Advertising companies are able to benefit from the so-called “Mere Exposure Effect”. This social psychological theory states repeated exposure to anything ranging from people, to random symbols all the way to advertisements will cause people to objectively “like” them more. In the marketing/advertising world, that means short and frequent exposure to marketing materials will lead to the viewers subconsciously increasing their desire for the product or service. Companies that use this theory with younger audiences can begin to create this subconscious favorability from an early age, which has the potential to have an enormous influence on the children and adolescents being targeted and their consuming behavior later in life. Also since children and adolescents aren’t exposed to the same gross quantity of media as adults, these repetitions can be easier to create and have a more powerful effect. Children’s marketing therefore appears to be a very promising approach, which is why brands are so keen to display their logos to as many children as possible, as frequently as possible. Also, to the great advantage of the marketers, humans only develop the ability to recognize something as an ad from the age of seven or eight. This means people younger than seven or eight aren’t even aware they are being targeted by an ad, making the advertising much more effective.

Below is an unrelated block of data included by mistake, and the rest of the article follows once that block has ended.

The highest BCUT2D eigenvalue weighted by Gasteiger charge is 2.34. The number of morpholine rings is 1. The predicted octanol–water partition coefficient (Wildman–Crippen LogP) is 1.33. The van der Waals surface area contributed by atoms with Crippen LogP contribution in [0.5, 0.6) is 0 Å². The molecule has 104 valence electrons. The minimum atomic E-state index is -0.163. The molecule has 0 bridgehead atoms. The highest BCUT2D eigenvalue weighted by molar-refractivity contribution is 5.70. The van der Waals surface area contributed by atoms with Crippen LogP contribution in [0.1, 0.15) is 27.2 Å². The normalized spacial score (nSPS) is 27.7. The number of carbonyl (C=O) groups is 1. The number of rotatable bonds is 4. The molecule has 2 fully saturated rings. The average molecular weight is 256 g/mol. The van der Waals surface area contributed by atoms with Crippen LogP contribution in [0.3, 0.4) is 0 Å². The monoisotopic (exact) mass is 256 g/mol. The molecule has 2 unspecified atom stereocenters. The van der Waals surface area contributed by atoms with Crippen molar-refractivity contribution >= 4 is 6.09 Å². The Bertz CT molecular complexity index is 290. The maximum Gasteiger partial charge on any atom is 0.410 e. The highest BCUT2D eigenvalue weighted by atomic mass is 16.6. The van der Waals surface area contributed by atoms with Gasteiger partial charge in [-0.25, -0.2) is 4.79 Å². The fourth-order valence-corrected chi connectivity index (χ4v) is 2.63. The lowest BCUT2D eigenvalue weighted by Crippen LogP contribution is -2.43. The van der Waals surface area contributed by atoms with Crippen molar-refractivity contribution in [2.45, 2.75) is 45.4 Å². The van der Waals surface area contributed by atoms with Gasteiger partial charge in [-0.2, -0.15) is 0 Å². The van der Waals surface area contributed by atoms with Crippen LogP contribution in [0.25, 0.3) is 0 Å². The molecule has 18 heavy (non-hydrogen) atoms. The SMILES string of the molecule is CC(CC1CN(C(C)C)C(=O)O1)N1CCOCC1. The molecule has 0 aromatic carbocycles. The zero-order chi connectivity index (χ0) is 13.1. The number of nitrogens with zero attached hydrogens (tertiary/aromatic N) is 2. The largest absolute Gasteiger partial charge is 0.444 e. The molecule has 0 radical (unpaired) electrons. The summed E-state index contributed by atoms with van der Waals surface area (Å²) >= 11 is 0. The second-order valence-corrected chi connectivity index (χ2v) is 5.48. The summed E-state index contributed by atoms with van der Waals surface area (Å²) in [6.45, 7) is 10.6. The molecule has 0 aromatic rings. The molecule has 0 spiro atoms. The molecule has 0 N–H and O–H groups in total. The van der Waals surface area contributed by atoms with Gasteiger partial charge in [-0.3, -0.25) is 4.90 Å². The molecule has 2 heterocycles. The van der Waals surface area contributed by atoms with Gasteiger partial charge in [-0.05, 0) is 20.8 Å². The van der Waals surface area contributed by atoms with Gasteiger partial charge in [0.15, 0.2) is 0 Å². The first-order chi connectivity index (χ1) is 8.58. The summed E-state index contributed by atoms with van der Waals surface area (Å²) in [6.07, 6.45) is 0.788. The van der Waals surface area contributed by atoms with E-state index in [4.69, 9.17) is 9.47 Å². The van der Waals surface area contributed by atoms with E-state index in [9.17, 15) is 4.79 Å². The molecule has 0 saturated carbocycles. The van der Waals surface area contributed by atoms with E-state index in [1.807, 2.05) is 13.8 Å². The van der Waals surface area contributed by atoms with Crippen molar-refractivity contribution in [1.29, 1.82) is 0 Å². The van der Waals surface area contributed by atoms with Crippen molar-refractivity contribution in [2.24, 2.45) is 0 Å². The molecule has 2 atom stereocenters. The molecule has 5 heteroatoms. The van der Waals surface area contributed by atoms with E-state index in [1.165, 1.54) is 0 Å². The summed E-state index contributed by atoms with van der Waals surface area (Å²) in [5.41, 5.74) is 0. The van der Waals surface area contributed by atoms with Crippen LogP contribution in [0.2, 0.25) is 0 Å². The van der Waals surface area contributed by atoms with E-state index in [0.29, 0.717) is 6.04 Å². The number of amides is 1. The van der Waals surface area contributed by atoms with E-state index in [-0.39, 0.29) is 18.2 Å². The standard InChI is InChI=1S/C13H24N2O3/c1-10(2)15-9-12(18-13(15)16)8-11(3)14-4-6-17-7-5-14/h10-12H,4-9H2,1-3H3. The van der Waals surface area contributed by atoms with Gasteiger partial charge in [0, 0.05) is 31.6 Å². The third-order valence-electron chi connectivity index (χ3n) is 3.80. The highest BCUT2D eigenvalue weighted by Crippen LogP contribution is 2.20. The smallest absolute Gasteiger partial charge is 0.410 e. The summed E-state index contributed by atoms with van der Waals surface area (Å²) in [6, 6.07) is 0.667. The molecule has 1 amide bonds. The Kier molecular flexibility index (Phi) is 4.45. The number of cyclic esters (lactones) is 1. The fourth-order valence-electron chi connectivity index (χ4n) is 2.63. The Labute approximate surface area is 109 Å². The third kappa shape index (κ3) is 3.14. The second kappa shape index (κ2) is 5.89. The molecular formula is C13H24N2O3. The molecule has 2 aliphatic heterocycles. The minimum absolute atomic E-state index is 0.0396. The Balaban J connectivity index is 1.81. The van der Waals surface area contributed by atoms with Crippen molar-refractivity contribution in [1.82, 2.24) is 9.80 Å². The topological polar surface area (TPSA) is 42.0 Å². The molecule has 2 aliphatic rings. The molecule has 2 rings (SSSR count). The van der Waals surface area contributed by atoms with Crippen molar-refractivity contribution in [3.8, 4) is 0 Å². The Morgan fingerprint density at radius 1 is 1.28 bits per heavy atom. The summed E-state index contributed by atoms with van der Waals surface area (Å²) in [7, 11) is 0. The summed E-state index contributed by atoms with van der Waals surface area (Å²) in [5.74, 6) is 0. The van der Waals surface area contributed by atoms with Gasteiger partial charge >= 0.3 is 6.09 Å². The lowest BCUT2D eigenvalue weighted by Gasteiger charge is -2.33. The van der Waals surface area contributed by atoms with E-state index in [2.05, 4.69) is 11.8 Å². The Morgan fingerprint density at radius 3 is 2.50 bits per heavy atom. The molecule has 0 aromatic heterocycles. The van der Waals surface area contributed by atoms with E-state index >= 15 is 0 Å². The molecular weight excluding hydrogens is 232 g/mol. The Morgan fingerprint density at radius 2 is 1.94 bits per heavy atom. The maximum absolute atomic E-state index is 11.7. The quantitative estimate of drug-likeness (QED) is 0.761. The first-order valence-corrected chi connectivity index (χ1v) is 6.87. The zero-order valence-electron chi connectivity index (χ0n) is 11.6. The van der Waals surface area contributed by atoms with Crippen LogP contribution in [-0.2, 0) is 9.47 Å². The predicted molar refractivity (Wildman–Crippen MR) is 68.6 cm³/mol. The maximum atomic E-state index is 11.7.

Children also play an important and influential role within the family when it comes to purchasing decisions. Advertisements for products like cellphones or cars shown during cartoon series often have parents as the secondary target audience, with the primary target audience being the children since they are much easier to reach with advertising. It is therefore not surprising that marketers are more focused on persuading children to “convince their mother” in their “very own way” instead of turning directly to their mothers.